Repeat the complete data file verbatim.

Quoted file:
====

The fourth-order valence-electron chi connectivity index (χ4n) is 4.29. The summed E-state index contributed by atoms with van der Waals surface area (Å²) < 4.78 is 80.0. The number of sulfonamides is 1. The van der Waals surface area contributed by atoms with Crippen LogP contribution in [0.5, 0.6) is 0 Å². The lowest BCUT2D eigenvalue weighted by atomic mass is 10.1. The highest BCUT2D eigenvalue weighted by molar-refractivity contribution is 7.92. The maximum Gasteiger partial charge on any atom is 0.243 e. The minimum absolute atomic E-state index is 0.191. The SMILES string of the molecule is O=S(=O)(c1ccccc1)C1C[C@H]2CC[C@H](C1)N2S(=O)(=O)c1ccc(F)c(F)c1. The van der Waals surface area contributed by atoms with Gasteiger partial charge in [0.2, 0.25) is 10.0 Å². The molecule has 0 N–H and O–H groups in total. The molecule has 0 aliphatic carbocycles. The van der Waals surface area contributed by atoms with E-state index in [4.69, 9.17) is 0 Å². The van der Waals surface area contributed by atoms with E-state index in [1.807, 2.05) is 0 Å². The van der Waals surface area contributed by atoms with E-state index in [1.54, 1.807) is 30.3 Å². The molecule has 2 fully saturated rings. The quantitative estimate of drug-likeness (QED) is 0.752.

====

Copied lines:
The fourth-order valence-electron chi connectivity index (χ4n) is 4.29. The summed E-state index contributed by atoms with van der Waals surface area (Å²) < 4.78 is 80.0. The number of sulfonamides is 1. The van der Waals surface area contributed by atoms with Crippen LogP contribution in [0.5, 0.6) is 0 Å². The lowest BCUT2D eigenvalue weighted by atomic mass is 10.1. The highest BCUT2D eigenvalue weighted by molar-refractivity contribution is 7.92. The maximum Gasteiger partial charge on any atom is 0.243 e. The minimum absolute atomic E-state index is 0.191. The SMILES string of the molecule is O=S(=O)(c1ccccc1)C1C[C@H]2CC[C@H](C1)N2S(=O)(=O)c1ccc(F)c(F)c1. The van der Waals surface area contributed by atoms with Gasteiger partial charge in [0.2, 0.25) is 10.0 Å². The molecule has 0 N–H and O–H groups in total. The molecule has 0 aliphatic carbocycles. The van der Waals surface area contributed by atoms with E-state index in [4.69, 9.17) is 0 Å². The van der Waals surface area contributed by atoms with E-state index in [1.807, 2.05) is 0 Å². The van der Waals surface area contributed by atoms with E-state index in [1.54, 1.807) is 30.3 Å². The molecule has 2 fully saturated rings. The quantitative estimate of drug-likeness (QED) is 0.752.